Sometimes it’s really hard to appreciate psychology research. All findings seem so familiar and intuitive, and it feels like you would’ve guessed it without some social scientists spending their time and (our) money on such obvious experiments. In a way, everyone is their own psychology expert. And it should be that way. But could you really guess reasearch findings in advance? I don’t think so – it’s just one of those cognitive biases that makes us feel we know more than we really do. You can try if you don’t belive me: which personality traits do you think can be correctly inferred by observing somebody’s office? Can you appraise one’s emotional stability by looking their office? Of extraversion? Or agreeableness?
Does here work an agreeable person?; photo by blupics
Interior design acts as a form of nonverbal communication, sending messages to potential visitors and thus affecting their impressions of the occupant. That’ why home design is related to some personality traits, and it’s proven that, by examining a stranger’s home, visitors can accurately infere ocupants’ consciousness and openness to experience. Can the same traits be guessed in an office setting? Presuming that we don’t show all aspects of our personality at work and at home, it’s worth to investigate this question more closely.
The importance of desk and visitor chair placement; photo by binw.marketing
A field study of university faculty occupying single offices showed that we can learn something about them just by the placement of their table and visitor chair (McElroy at al.,1983). Researches compared workers who positioned their desks to face a wall to those who placed desks to face the door (as a barrier between the occupant and visitors). The visitor-chair arrangement entailed three possibilities:
(a) a closed arrangement, where the desk acts as a complete barrier (applicable only when the desk is not facing wall),
(b) an intermediate arrangement, where the chair is adjacent to the side of the desk with the desk acting as only a partial barrier, or
(c) an open seating arrangement whereby the visitor’s chair is pulled forward to such an extent that the desk plays no barrier role.
Task orientation vs. interpersonal orientation; photo by petercooperuk
Occupants of offices using a desk facing wall reported significantly greater degrees of extraversion and higher interpersonal orientations (as opposed to task orientation) than did occupants of offices with a desk facing the door and serving as a barrier to visitors.
Extraversion or just good use of space?; photo by beketchai
Occupants of offices characterized by an open visitor-chair arrangement reported higher internal locus of control (believing that events result primarily from their own behavior and actions as apposed to fate, chance, or powerful others) than did occupants of offices with either an intermediate or a closed chair arrangement.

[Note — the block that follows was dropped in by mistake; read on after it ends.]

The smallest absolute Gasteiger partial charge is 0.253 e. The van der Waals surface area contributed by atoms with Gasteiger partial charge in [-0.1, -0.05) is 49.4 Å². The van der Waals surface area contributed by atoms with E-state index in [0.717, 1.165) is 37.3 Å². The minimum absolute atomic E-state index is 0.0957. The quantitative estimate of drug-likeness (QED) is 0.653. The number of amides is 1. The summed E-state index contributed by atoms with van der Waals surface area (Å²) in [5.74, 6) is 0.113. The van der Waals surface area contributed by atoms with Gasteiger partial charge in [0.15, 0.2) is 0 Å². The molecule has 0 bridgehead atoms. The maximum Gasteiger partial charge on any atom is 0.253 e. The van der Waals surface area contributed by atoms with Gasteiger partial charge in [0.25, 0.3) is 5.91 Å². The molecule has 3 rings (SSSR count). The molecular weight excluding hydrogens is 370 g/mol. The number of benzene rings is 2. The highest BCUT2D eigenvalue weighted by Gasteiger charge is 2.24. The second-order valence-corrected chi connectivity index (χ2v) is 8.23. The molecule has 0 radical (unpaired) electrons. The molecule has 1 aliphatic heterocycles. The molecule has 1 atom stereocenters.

Intuitively sensible cues are valid to some extent; photo by Shek’s Aperture
Another study investigated both office design cues for personality traits and the accurateness of visitors’ impressions based on those cues (Gosling et al. 2002). Observers relied on intuitively sensible cues to judge occupants’ traits and were able to accurately form impressions about occupant’s conscientiousness, openness to experience and extraversion.
Conscientiousness is associated with order, efficiency, and self-discipline, and observers corectly linked it to well-organized, neat, and uncluttered offices.
Neat and uncluttered; photo by tomas carrillo
Individuals who are high in openness to experience tend to be curious, imaginative, and unconventional and to have wide interests. They occupied distinctive and unconventional offices.
Distinctive and unconventional; photo by monster town
Extraversion is associated with sociability, enthusiasm, talkativeness, and assertiveness. Compared with introverts, extraverts’ offices appeared to be crafted to encourage interaction; they were relatively warm, decorated, and inviting.
Warm and decorated; photo by Deco-Marce
Very few of the coded cues related to the occupants’ levels of agreeableness and emotional stability in an intuitively compelling way, so visitors weren’t able to correctly appraise those traits. That’s the answer to the question from the beginning. Did you expect visitors to be able to correctly infer occupants’ agreeableness and emotional stability from cues in their offices? Or did you know that’s it would be possible only for conscientiousness, openness to experience and extraversion? Whatever the case, I belive that this research shows that communicating our personality through our environment isn’t just prefered, but also inevitable.
What do we do when there are no valid cues? We rely on stereotypes; photo by Bastien Vaucher
Gosling S.D., Ko, S.J., Mannarelli, T., and Morris, M.E. (2002) A Room With a Cue: Personality Judgments Based on Offices and Bedrooms. Journal of Personality and Social Psychology. 82, 3, 379-398. (link)
McElroy, J.C., Morrow, P.C. and Ackerman R.J. (1983) Personality and Interior Office Design: Exploring the Accuracy of Visitor Attributions. Journal of Applied Psychology 68, 3,541-544.